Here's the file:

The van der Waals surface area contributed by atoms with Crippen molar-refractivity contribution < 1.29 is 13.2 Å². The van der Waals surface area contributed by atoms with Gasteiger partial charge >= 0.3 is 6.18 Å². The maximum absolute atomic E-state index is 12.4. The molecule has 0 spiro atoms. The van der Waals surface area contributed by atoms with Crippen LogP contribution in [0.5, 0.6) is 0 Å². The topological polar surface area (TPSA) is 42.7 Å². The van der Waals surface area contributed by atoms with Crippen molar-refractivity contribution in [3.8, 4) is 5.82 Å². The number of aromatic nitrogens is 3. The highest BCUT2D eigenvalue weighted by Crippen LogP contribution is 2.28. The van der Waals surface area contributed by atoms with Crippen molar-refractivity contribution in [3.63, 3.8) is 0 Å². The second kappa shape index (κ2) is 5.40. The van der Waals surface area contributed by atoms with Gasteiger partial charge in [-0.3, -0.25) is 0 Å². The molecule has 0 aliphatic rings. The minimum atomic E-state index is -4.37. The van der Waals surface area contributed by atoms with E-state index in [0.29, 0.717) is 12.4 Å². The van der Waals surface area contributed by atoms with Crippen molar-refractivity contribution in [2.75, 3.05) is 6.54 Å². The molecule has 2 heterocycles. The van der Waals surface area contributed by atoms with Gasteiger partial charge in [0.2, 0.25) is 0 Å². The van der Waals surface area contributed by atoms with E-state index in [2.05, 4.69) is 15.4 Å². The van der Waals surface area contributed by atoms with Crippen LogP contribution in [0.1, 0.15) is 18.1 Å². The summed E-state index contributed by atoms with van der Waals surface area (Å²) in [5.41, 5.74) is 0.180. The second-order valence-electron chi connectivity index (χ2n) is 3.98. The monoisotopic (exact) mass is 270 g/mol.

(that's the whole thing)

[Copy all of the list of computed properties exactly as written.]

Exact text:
The van der Waals surface area contributed by atoms with Crippen molar-refractivity contribution < 1.29 is 13.2 Å². The van der Waals surface area contributed by atoms with Gasteiger partial charge >= 0.3 is 6.18 Å². The maximum absolute atomic E-state index is 12.4. The molecule has 0 spiro atoms. The van der Waals surface area contributed by atoms with Crippen LogP contribution in [0.5, 0.6) is 0 Å². The topological polar surface area (TPSA) is 42.7 Å². The van der Waals surface area contributed by atoms with Crippen molar-refractivity contribution in [3.8, 4) is 5.82 Å². The number of aromatic nitrogens is 3. The highest BCUT2D eigenvalue weighted by Crippen LogP contribution is 2.28. The van der Waals surface area contributed by atoms with Crippen molar-refractivity contribution in [3.63, 3.8) is 0 Å². The second kappa shape index (κ2) is 5.40. The van der Waals surface area contributed by atoms with Gasteiger partial charge in [-0.3, -0.25) is 0 Å². The molecule has 0 aliphatic rings. The minimum atomic E-state index is -4.37. The van der Waals surface area contributed by atoms with E-state index in [0.29, 0.717) is 12.4 Å². The van der Waals surface area contributed by atoms with Crippen molar-refractivity contribution in [2.75, 3.05) is 6.54 Å². The molecule has 2 heterocycles. The van der Waals surface area contributed by atoms with Gasteiger partial charge in [0.2, 0.25) is 0 Å². The van der Waals surface area contributed by atoms with E-state index in [2.05, 4.69) is 15.4 Å². The van der Waals surface area contributed by atoms with Crippen LogP contribution in [0.1, 0.15) is 18.1 Å². The summed E-state index contributed by atoms with van der Waals surface area (Å²) in [5.41, 5.74) is 0.180. The second-order valence-electron chi connectivity index (χ2n) is 3.98. The monoisotopic (exact) mass is 270 g/mol.